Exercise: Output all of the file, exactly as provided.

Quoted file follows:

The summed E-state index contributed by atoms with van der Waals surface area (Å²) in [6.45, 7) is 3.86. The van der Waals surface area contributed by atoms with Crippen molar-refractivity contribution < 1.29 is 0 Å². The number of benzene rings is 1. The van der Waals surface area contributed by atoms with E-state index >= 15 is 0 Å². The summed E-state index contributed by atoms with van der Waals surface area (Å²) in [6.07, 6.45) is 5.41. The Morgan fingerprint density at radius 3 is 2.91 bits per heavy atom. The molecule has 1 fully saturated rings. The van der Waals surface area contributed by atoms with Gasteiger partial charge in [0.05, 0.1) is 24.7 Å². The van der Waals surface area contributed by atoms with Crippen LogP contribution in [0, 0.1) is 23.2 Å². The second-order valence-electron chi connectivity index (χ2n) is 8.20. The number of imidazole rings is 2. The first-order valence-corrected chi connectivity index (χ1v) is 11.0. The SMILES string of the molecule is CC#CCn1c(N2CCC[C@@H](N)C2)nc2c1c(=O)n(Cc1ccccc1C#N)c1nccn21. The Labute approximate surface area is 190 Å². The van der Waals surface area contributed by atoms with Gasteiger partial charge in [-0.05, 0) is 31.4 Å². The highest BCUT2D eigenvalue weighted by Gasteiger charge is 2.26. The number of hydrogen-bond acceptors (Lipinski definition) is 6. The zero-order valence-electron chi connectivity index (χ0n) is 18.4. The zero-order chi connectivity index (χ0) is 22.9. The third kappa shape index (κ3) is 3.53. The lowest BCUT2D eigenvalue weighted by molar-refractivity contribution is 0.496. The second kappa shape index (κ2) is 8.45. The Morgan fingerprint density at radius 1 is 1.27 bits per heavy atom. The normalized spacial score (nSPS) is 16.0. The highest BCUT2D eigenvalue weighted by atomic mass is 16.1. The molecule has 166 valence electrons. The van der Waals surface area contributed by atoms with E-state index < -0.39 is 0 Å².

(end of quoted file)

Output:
The summed E-state index contributed by atoms with van der Waals surface area (Å²) in [6.45, 7) is 3.86. The van der Waals surface area contributed by atoms with Crippen molar-refractivity contribution < 1.29 is 0 Å². The number of benzene rings is 1. The van der Waals surface area contributed by atoms with E-state index >= 15 is 0 Å². The summed E-state index contributed by atoms with van der Waals surface area (Å²) in [6.07, 6.45) is 5.41. The Morgan fingerprint density at radius 3 is 2.91 bits per heavy atom. The molecule has 1 fully saturated rings. The van der Waals surface area contributed by atoms with Gasteiger partial charge in [0.05, 0.1) is 24.7 Å². The van der Waals surface area contributed by atoms with Crippen LogP contribution in [0, 0.1) is 23.2 Å². The second-order valence-electron chi connectivity index (χ2n) is 8.20. The number of imidazole rings is 2. The first-order valence-corrected chi connectivity index (χ1v) is 11.0. The SMILES string of the molecule is CC#CCn1c(N2CCC[C@@H](N)C2)nc2c1c(=O)n(Cc1ccccc1C#N)c1nccn21. The Labute approximate surface area is 190 Å². The van der Waals surface area contributed by atoms with Gasteiger partial charge in [-0.05, 0) is 31.4 Å². The highest BCUT2D eigenvalue weighted by Gasteiger charge is 2.26. The number of hydrogen-bond acceptors (Lipinski definition) is 6. The zero-order valence-electron chi connectivity index (χ0n) is 18.4. The zero-order chi connectivity index (χ0) is 22.9. The third kappa shape index (κ3) is 3.53. The lowest BCUT2D eigenvalue weighted by molar-refractivity contribution is 0.496. The second kappa shape index (κ2) is 8.45. The Morgan fingerprint density at radius 1 is 1.27 bits per heavy atom. The normalized spacial score (nSPS) is 16.0. The highest BCUT2D eigenvalue weighted by atomic mass is 16.1. The molecule has 166 valence electrons. The van der Waals surface area contributed by atoms with E-state index < -0.39 is 0 Å².